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Senators Urge Bolton Not to Eliminate the Role of Cybersecurity Coordinator

June 1, 2018

Intelligence officials confirmed that Russia launched cyberattacks against U.S. voting infrastructure during the 2016 elections; Eliminating this role at a time when cyberattacks are on the rise does nothing to prevent our enemies from attacking again

U.S. Senator Amy Klobuchar (D-MN) led 18 senators in a letter urging National Security Advisor John Bolton to reconsider his recommendation to eliminate the role of Special Assistant to the President and Cybersecurity Coordinator. The coordinator historically has worked with agencies to develop a harmonized strategy for issues such as election security, and in the letter, the senators expressed concern that the decision to eliminate this role will lead to a lack of unified focus against cyber threats.

Joining Klobuchar on the letter were Senators Christopher Coons (DE), Tammy Baldwin (WI), Tina Smith (MN), Cory Booker (NJ), Elizabeth Warren (MA), Jeff Merkley (OR), Kirsten Gillibrand (NY), Ron Wyden (OR), Sherrod Brown (OH), Chris Van Hollen (MD), Bill Nelson (FL), Jeanne Shaheen (NH), Edward Markey (MA), Tim Kaine (VA), Dick Durbin (IL), Michael Bennet (CO), Mark Warner (VA) and Jack Reed (RI).

“Our country’s cybersecurity should be a top priority; therefore, it is critically important that the U.S. government present a unified front in defending against cyberattacks. Eliminating the Cybersecurity Coordinator role keeps us from presenting that unified front and does nothing to deter our enemies from attacking us again. Instead, it would represent a step in the wrong direction,” the senators wrote.

Read the full text of the letter here:

National Security Advisor Bolton,

We are writing today to urge you to reconsider your recommendation for the elimination of the role of Special Assistant to the President and Cybersecurity Coordinator.

The Cybersecurity Coordinator is an important role in the Administration established to unify the government's overall approach to cybersecurity policy. First established under the George W. Bush administration, the role of the Special Advisor to the President for Cyberspace Security was created in 2001. The Cybersecurity Coordinator historically has worked with agencies to develop a harmonized strategy for issues such as election security. While we recognize the importance of streamlining positions, we are concerned the decision to eliminate this role will lead to a lack of unified focus against cyber threats.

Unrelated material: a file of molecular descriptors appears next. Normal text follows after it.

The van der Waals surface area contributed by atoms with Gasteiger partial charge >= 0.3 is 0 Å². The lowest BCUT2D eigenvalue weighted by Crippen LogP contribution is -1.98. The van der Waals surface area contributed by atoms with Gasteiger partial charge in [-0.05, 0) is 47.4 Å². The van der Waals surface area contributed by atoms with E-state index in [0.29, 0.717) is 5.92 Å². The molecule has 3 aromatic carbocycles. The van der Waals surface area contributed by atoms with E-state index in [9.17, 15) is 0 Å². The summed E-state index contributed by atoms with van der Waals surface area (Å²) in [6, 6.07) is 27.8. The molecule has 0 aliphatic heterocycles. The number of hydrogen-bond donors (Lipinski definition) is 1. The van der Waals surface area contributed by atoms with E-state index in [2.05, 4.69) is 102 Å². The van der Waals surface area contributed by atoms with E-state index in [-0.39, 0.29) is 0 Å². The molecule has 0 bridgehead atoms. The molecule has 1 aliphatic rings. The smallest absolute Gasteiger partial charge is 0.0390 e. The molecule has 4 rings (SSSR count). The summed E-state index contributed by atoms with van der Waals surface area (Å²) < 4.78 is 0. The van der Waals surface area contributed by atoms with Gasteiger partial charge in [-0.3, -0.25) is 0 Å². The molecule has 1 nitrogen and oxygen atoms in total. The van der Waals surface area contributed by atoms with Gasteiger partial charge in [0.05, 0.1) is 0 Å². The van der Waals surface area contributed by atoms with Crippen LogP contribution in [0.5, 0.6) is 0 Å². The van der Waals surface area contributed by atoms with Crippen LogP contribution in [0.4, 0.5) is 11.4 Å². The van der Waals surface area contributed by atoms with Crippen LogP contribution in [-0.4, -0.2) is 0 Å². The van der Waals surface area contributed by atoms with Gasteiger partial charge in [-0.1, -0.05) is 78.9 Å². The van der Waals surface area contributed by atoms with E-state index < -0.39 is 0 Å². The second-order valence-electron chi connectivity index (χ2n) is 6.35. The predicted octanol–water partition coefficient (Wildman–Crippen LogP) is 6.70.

Cyberattacks to our nation have increased in frequency and sophistication. Six of our top intelligence officials confirmed Russia interfered in the 2016 election by attempting to hack into our cyber networks. The Senate Intelligence Committee recently reaffirmed the findings of our intelligence agencies and confirmed that Russia used cyberattacks against U.S. voting infrastructure.

Intelligence officials also affirm that Russia and other foreign actors will continue to target U.S. cyber networks. Director of National Intelligence Dan Coats said Russia will continue to conduct “bolder and more disruptive cyber operations.” When discussing past and ongoing efforts by Russia to wage cyberwarfare against the United States, former National Security Agency Director Mike Rogers unequivocally declared, “[t]his is not going to change or stop.” Russia’s actions have set the stage to embolden other foreign adversaries.

Our country’s cybersecurity should be a top priority; therefore, it is critically important that the U.S. government present a unified front in defending against cyberattacks. Eliminating the Cybersecurity Coordinator role keeps us from presenting that unified front and does nothing to deter our enemies from attacking us again. Instead, it would represent a step in the wrong direction. Again, we urge you to send a strong signal to the rest of the world that cybersecurity is a top priority by reconsidering the elimination of the Cybersecurity Coordinator.

Sincerely,

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